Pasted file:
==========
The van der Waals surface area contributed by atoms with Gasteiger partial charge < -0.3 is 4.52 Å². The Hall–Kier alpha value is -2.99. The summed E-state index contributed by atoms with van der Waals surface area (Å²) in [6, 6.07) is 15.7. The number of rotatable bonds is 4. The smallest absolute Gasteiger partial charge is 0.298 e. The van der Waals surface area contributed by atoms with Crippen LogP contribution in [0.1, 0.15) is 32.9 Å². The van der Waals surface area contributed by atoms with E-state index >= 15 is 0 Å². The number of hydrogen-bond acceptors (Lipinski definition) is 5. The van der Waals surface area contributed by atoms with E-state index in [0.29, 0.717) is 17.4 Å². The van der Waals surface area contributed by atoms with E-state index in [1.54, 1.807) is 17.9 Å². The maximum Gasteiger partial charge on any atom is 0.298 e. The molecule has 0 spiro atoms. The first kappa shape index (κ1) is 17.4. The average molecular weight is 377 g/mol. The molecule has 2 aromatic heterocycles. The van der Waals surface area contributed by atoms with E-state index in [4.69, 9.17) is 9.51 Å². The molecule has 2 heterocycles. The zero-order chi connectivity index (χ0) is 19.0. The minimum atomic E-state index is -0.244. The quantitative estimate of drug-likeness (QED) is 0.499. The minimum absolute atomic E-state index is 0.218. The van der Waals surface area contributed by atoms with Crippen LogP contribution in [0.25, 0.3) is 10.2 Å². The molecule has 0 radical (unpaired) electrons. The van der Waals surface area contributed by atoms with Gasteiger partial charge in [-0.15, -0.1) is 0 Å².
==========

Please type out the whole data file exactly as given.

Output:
The van der Waals surface area contributed by atoms with Gasteiger partial charge < -0.3 is 4.52 Å². The Hall–Kier alpha value is -2.99. The summed E-state index contributed by atoms with van der Waals surface area (Å²) in [6, 6.07) is 15.7. The number of rotatable bonds is 4. The smallest absolute Gasteiger partial charge is 0.298 e. The van der Waals surface area contributed by atoms with Crippen LogP contribution in [0.1, 0.15) is 32.9 Å². The van der Waals surface area contributed by atoms with E-state index >= 15 is 0 Å². The number of hydrogen-bond acceptors (Lipinski definition) is 5. The van der Waals surface area contributed by atoms with E-state index in [0.29, 0.717) is 17.4 Å². The van der Waals surface area contributed by atoms with E-state index in [1.54, 1.807) is 17.9 Å². The maximum Gasteiger partial charge on any atom is 0.298 e. The molecule has 0 spiro atoms. The first kappa shape index (κ1) is 17.4. The average molecular weight is 377 g/mol. The molecule has 2 aromatic heterocycles. The van der Waals surface area contributed by atoms with E-state index in [4.69, 9.17) is 9.51 Å². The molecule has 2 heterocycles. The zero-order chi connectivity index (χ0) is 19.0. The minimum atomic E-state index is -0.244. The quantitative estimate of drug-likeness (QED) is 0.499. The minimum absolute atomic E-state index is 0.218. The van der Waals surface area contributed by atoms with Crippen LogP contribution in [0.25, 0.3) is 10.2 Å². The molecule has 0 radical (unpaired) electrons. The van der Waals surface area contributed by atoms with Gasteiger partial charge in [-0.15, -0.1) is 0 Å².